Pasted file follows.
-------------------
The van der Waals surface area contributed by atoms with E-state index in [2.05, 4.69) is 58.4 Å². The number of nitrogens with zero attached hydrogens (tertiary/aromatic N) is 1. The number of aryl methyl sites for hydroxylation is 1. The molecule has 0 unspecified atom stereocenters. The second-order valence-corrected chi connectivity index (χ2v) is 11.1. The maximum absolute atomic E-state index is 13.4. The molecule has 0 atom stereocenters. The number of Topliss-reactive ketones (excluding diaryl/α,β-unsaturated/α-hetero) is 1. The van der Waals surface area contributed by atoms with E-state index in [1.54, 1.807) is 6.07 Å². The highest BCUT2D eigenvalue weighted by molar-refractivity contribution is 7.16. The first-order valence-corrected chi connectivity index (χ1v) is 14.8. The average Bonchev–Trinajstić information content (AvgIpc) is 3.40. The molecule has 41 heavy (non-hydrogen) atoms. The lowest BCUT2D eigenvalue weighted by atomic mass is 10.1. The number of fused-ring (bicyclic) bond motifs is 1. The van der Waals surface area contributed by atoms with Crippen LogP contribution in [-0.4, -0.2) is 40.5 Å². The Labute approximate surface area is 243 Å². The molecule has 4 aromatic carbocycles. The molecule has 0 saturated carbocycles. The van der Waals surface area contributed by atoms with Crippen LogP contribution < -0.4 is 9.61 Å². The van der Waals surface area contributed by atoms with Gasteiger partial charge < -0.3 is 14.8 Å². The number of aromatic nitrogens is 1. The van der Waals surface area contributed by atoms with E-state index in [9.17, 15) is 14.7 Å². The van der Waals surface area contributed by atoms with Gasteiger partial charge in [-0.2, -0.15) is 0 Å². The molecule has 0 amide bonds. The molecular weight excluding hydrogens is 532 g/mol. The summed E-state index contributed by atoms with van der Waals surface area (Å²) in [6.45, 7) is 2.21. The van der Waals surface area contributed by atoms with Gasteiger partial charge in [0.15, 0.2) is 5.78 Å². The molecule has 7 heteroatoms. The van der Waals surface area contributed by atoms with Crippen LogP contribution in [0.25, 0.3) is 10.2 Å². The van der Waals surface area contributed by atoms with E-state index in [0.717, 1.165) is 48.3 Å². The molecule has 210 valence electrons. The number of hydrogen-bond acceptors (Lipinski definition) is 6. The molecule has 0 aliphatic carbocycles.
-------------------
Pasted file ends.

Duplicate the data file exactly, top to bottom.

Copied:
The van der Waals surface area contributed by atoms with E-state index in [2.05, 4.69) is 58.4 Å². The number of nitrogens with zero attached hydrogens (tertiary/aromatic N) is 1. The number of aryl methyl sites for hydroxylation is 1. The molecule has 0 unspecified atom stereocenters. The second-order valence-corrected chi connectivity index (χ2v) is 11.1. The maximum absolute atomic E-state index is 13.4. The molecule has 0 atom stereocenters. The number of Topliss-reactive ketones (excluding diaryl/α,β-unsaturated/α-hetero) is 1. The van der Waals surface area contributed by atoms with E-state index in [1.54, 1.807) is 6.07 Å². The highest BCUT2D eigenvalue weighted by molar-refractivity contribution is 7.16. The first-order valence-corrected chi connectivity index (χ1v) is 14.8. The average Bonchev–Trinajstić information content (AvgIpc) is 3.40. The molecule has 41 heavy (non-hydrogen) atoms. The lowest BCUT2D eigenvalue weighted by atomic mass is 10.1. The number of fused-ring (bicyclic) bond motifs is 1. The van der Waals surface area contributed by atoms with Crippen LogP contribution in [-0.4, -0.2) is 40.5 Å². The Labute approximate surface area is 243 Å². The molecule has 4 aromatic carbocycles. The molecule has 0 saturated carbocycles. The van der Waals surface area contributed by atoms with Crippen LogP contribution < -0.4 is 9.61 Å². The van der Waals surface area contributed by atoms with Gasteiger partial charge < -0.3 is 14.8 Å². The number of aromatic nitrogens is 1. The van der Waals surface area contributed by atoms with E-state index in [9.17, 15) is 14.7 Å². The van der Waals surface area contributed by atoms with Gasteiger partial charge in [-0.2, -0.15) is 0 Å². The molecule has 0 amide bonds. The molecular weight excluding hydrogens is 532 g/mol. The summed E-state index contributed by atoms with van der Waals surface area (Å²) in [6.45, 7) is 2.21. The van der Waals surface area contributed by atoms with Gasteiger partial charge in [0.15, 0.2) is 5.78 Å². The molecule has 7 heteroatoms. The van der Waals surface area contributed by atoms with Crippen LogP contribution in [0.25, 0.3) is 10.2 Å². The van der Waals surface area contributed by atoms with E-state index in [0.717, 1.165) is 48.3 Å². The molecule has 210 valence electrons. The number of hydrogen-bond acceptors (Lipinski definition) is 6. The molecule has 0 aliphatic carbocycles.